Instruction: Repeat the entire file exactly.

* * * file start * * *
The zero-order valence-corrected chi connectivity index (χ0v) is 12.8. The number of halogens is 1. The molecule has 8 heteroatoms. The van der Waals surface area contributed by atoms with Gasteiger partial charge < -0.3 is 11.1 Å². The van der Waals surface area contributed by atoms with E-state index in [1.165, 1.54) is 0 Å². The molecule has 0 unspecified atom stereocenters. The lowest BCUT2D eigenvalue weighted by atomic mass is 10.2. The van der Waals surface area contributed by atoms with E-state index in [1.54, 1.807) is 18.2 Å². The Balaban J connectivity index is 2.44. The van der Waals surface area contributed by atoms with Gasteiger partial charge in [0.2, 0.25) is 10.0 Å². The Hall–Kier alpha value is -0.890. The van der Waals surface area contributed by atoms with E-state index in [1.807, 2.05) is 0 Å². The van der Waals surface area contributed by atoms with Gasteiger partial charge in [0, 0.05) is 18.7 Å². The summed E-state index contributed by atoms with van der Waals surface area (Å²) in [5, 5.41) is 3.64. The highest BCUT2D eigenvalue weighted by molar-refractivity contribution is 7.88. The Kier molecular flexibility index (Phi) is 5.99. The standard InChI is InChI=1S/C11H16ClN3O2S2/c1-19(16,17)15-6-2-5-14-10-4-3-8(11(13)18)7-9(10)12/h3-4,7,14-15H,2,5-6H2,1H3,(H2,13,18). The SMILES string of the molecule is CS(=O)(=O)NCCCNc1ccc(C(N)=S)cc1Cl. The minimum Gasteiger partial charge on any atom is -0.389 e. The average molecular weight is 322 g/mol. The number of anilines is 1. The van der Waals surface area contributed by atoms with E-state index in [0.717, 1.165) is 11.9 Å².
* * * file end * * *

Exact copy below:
The zero-order valence-corrected chi connectivity index (χ0v) is 12.8. The number of halogens is 1. The molecule has 8 heteroatoms. The van der Waals surface area contributed by atoms with Gasteiger partial charge < -0.3 is 11.1 Å². The van der Waals surface area contributed by atoms with E-state index in [1.165, 1.54) is 0 Å². The molecule has 0 unspecified atom stereocenters. The lowest BCUT2D eigenvalue weighted by atomic mass is 10.2. The van der Waals surface area contributed by atoms with E-state index in [1.54, 1.807) is 18.2 Å². The Balaban J connectivity index is 2.44. The van der Waals surface area contributed by atoms with Gasteiger partial charge in [0.2, 0.25) is 10.0 Å². The Hall–Kier alpha value is -0.890. The van der Waals surface area contributed by atoms with E-state index in [1.807, 2.05) is 0 Å². The van der Waals surface area contributed by atoms with Gasteiger partial charge in [0, 0.05) is 18.7 Å². The summed E-state index contributed by atoms with van der Waals surface area (Å²) in [5, 5.41) is 3.64. The highest BCUT2D eigenvalue weighted by molar-refractivity contribution is 7.88. The Kier molecular flexibility index (Phi) is 5.99. The standard InChI is InChI=1S/C11H16ClN3O2S2/c1-19(16,17)15-6-2-5-14-10-4-3-8(11(13)18)7-9(10)12/h3-4,7,14-15H,2,5-6H2,1H3,(H2,13,18). The SMILES string of the molecule is CS(=O)(=O)NCCCNc1ccc(C(N)=S)cc1Cl. The minimum Gasteiger partial charge on any atom is -0.389 e. The average molecular weight is 322 g/mol. The number of anilines is 1. The van der Waals surface area contributed by atoms with E-state index in [0.717, 1.165) is 11.9 Å².